Like many in law enforcement, city police Officer Jason Munsie answers the calls of those in distress. A number of those calls involve people with psychiatric problems.
Last week, he and 10 other officers tried to put themselves in the shoes of the mentally ill.
In one training exercise the officers tried walking a line during a field sobriety test while listening to disturbing voices through headphones.
"You're trying to function and you can't concentrate on what you want to do because of the voices," said Officer Munsie.
The exercise was part of a weeklong training program for a newly created city-county Crisis Intervention Team to help officers better deal with people who have mental illnesses. The idea was to demonstrate that for a schizophrenic hearing frightening voices, even simple tasks can be difficult or impossible.
Besides the sobriety tests, the officers wearing headphones tried to perform other tasks including reading text and answering questions.
Officer Munsie, a part-time student at the University of Pittsburgh working on a master's in social work, said he found the classes helpful.
"We only see one side," city police Detective Julie Stoops said, adding that her work has made her sympathetic to mentally ill people. "[Through the classes] you get a better understanding of the reasons people do what they do, and maybe make a bad time a little better for them."
City Detective Karen McLellan, coordinator of the program, said 25 to 28 percent of those incarcerated in Allegheny County are mentally ill.
The program is the result of a partnership of the Pittsburgh Police Bureau and the Allegheny County Department of Human Services. The U.S. Department of Justice provided a 30-month grant of $275,000. Mercy Behavioral Health in the South Side hosted the classes last week.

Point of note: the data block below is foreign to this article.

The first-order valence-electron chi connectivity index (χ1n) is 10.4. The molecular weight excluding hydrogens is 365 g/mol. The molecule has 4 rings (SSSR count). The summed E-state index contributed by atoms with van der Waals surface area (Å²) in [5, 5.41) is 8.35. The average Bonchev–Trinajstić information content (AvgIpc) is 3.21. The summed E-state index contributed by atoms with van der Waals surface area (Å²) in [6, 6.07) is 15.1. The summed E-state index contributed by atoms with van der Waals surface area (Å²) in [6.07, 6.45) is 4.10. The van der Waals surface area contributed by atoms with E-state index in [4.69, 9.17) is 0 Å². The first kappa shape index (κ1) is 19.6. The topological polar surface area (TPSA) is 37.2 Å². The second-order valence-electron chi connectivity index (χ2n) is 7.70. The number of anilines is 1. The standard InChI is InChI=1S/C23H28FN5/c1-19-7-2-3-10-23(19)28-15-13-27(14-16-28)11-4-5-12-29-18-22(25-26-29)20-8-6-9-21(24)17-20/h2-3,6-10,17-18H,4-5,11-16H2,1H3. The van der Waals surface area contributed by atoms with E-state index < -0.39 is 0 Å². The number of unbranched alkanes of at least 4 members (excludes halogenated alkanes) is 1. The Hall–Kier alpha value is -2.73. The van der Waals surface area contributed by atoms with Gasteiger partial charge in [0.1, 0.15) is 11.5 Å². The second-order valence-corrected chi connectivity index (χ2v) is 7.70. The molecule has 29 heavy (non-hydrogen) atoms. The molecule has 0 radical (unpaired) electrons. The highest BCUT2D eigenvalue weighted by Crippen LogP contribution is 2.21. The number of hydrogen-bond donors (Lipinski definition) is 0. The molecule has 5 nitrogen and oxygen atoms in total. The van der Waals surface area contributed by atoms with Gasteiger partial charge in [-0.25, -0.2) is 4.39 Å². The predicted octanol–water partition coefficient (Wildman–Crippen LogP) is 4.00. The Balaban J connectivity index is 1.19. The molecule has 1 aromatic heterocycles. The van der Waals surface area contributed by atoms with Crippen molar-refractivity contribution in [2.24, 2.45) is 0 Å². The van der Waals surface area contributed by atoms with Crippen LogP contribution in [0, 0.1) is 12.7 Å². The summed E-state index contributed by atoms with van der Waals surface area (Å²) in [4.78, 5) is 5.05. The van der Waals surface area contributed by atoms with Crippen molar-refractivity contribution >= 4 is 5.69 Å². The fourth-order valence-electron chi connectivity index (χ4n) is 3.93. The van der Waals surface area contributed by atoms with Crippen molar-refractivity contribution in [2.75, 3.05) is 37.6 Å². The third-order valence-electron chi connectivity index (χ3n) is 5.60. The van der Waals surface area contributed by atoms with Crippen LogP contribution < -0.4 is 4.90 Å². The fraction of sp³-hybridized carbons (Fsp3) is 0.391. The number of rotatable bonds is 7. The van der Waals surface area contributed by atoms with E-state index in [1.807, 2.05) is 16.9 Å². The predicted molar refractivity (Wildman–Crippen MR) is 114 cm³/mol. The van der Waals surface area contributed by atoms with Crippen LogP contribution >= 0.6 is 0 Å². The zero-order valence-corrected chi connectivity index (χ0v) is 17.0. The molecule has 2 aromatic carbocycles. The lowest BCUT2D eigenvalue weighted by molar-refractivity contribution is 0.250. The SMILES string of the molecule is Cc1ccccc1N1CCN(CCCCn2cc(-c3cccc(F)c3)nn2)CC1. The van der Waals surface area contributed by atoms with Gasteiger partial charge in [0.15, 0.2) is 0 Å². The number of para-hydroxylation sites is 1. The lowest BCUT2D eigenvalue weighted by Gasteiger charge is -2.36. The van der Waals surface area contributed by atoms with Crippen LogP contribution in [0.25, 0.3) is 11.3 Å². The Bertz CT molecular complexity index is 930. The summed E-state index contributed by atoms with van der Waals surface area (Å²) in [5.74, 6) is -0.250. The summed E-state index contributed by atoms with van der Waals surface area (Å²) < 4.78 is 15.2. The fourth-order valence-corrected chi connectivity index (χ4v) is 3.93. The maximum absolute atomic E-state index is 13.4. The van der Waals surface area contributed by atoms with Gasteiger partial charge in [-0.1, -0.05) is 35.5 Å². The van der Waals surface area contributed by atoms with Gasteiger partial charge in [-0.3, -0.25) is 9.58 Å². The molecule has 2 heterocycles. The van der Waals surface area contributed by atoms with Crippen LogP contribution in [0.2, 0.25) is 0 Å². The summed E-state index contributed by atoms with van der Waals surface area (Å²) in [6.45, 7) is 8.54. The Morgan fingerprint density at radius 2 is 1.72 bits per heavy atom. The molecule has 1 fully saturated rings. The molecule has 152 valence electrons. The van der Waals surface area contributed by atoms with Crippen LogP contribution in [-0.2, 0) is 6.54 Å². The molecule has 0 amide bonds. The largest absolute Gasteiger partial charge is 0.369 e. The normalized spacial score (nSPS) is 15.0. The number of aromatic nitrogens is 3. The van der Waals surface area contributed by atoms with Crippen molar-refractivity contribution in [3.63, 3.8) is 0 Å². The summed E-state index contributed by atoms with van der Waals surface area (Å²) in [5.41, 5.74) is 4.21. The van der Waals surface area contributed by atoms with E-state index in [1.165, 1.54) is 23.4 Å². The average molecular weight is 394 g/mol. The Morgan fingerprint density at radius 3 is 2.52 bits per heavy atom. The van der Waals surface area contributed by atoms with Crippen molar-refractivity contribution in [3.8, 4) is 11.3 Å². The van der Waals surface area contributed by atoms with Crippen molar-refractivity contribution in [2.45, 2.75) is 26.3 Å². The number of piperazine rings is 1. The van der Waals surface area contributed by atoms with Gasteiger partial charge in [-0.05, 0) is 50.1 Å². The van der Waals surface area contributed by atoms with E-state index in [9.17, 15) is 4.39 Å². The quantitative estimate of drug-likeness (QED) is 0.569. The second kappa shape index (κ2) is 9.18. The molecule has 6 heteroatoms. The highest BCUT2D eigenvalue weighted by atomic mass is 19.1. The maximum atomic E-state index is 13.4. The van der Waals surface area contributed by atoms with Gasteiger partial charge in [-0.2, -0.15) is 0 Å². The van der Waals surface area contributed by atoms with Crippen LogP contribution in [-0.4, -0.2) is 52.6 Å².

For the classes, mental health professionals and people with experience with addictions or mental illness used exercises and lectures to teach law enforcement officers how to identify someone with a mental illness and how to handle calls from the mentally ill and those with addictions.
Officers learned nonverbal cues and communication techniques when dealing with the mentally ill. Participants also role-played with instructors. In one scenario, a mental health instructor might play a person with Alzheimer's refusing to leave a store or who's lost on the street.
Officers who complete the voluntary program will work their regular shifts in their zones and wear a badge with the letters CIT on it above their name tag. They will respond to calls involving the mentally ill or be called to back up other officers. Detective McLellan said CIT officers will still make arrests when necessary, and a counselor at the jail can suggest possible treatment to the magistrate.
"The people who fall through the cracks will probably be the largest group of people that officers will help -- the people who don't warrant an arrest or aren't a danger to themselves or anyone else. This is another option for them," Detective McLellan said.
The county Office of Behavioral Health is working with local health care providers to set up central receiving centers where police can take people who need temporary care or assessment. Mentally ill people go on a voluntary basis. Mercy Behavioral has been designated as a central receiving center.
Detective McLellan said she hopes to see the weeklong program take place every other month until a third to a half of city police officers are trained. With roughly 900 police officers on the city force attending on a volunteer basis, the goal should be reached in a few years. Officers in other departments within the county could also volunteer for future classes, she said.
The program began in Memphis, Tenn., in 1988 and is used in more than 20 states, Detective McLellan said.
"Cities utilizing the program have seen a reduction in the number of revisited cases and an increase in officer safety," she said.
Correction/Clarification: (Published July 4, 2007) Grants for the city-county Crisis Intervention Team totaled $275,000. This story as originally published July 3, 2007 had an incorrect amount.
Sara McCune can be reached at firstname.lastname@example.org or 412-263-1122.